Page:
2. Wonderful tips Joan. I was onto …ly words and passives, and as Harmony said, I’m watching ing words too. But I hadn’t really considered crutch words. And I know I’ve got a few without even looking at my manuscript! Thanks for the tips.

    Liked by 1 person

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  4. Pingback: Self-Editing Tips | Story Empire – WRITE OUTSIDE

  5. Great tips, thanks, Joan. I’m also guilty of utilizing ‘So, and Well,’ in dialogue. I’m currently driving myself crazy (Crazier) with editing my latest book. I put the manuscript aside for a month after the umpteenth read through and it helped me to see a multitude of writing boo-boos when I looked at it through fresh eyes. I’ll be on the lookout for the points you’ve raised before sending it to my editor.

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  6. My new word to be on the lookout for is “had.” Ugh! Self-editing is so important and great critique partners make all the difference. I edit as I write, but even after multiple edits, I’m always finding something I overlooked–and then my CPs find even more, LOL!

    Nice, informative post, Joan!

    Liked by 2 people

  7. I decided to go through my first novel and work on it some more. That’s one nice thing about Amazon. You can do that, and still be out there. Anyway, I’ve been going through, questioning every word, sentence, and so forth (and of course looking for the much dreaded typos missed the first, second, fifth, and tenth time around), and I think I’m coming out with a much better product (Yes, that’s what it is. It isn’t a novel, it isn’t a story. It’s a product I’m trying to sell). So far I’ve cut four pages just by being doing this.
    Great post, and thanks for the share.

    Liked by 1 person

  8. Isn’t it funny how we can see things so much easier in others’ works than in our own? I always think my work is clean until I get feedback. Invariably, I’m called out for word echoes and crutch phrases. It seems, like me, my characters are always sighing. (Insert sigh here, as I just sighed as I wrote that.) You make two great points, though. 1—always edit your work before you send it out, as it’s not fair to your beta reader/crit partner/editor to have to clean up sloppy work and 2—get a trusted critique group (I’d be lost without mine).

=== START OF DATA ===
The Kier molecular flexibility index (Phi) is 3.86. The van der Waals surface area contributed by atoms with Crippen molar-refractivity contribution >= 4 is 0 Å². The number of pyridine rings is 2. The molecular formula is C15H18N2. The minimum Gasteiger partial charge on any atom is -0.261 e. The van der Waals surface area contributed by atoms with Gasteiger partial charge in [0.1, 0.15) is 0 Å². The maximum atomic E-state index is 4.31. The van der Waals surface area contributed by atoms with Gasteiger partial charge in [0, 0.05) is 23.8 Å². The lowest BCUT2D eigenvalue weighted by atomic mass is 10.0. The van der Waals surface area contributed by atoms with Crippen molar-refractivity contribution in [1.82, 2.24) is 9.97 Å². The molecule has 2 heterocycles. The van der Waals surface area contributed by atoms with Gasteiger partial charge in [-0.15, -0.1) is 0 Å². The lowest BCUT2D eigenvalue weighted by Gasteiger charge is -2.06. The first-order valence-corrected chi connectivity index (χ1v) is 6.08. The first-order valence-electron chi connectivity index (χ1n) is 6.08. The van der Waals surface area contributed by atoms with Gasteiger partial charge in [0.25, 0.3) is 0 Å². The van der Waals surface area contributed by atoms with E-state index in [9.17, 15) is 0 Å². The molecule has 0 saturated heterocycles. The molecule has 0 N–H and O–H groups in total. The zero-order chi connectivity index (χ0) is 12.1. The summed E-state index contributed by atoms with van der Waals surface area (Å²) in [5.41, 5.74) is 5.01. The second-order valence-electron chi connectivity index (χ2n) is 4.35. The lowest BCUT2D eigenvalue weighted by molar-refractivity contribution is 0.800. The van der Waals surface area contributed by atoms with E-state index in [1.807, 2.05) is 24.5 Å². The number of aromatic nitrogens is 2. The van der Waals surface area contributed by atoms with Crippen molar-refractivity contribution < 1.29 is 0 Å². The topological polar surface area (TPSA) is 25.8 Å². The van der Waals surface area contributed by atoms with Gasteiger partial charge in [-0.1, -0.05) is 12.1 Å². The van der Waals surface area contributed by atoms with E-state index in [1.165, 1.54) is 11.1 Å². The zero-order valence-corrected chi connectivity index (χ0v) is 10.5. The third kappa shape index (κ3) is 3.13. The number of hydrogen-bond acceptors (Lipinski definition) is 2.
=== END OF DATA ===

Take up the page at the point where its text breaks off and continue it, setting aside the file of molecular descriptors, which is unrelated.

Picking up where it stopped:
Great list, Joan.

    Liked by 3 people

  9. I’m kind of a fan of using “so & well” when it comes to dialog. People actually speak that way, and it’s easier to digest than guttural sounds like “um” etc. Clovis comes to mind when he thinks he knows something others might not. Maybe I should rethink this.

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  10. Thanks for this! It’s a great quick editing reference guide. I’m in the jungle of editing myself and finding how many times I use my crutch!words of THAT, SO and WELL Is frustrating. I’m also in the process of learning to catch when I’m telling vs showing – something I was also doing too much of.
    Appreciate it!!

    Liked by 1 person

  11. Another one to watch for is starting too many sentences with ‘ing’ ending words. That’s passive writing too. This opening should only be used once every 10,000 words or so at most. It turns me off when I read a page full of ‘ings’. I have to watch for just and maybe in my writing, lol. Great post, Joan 🙂

    Liked by 3 people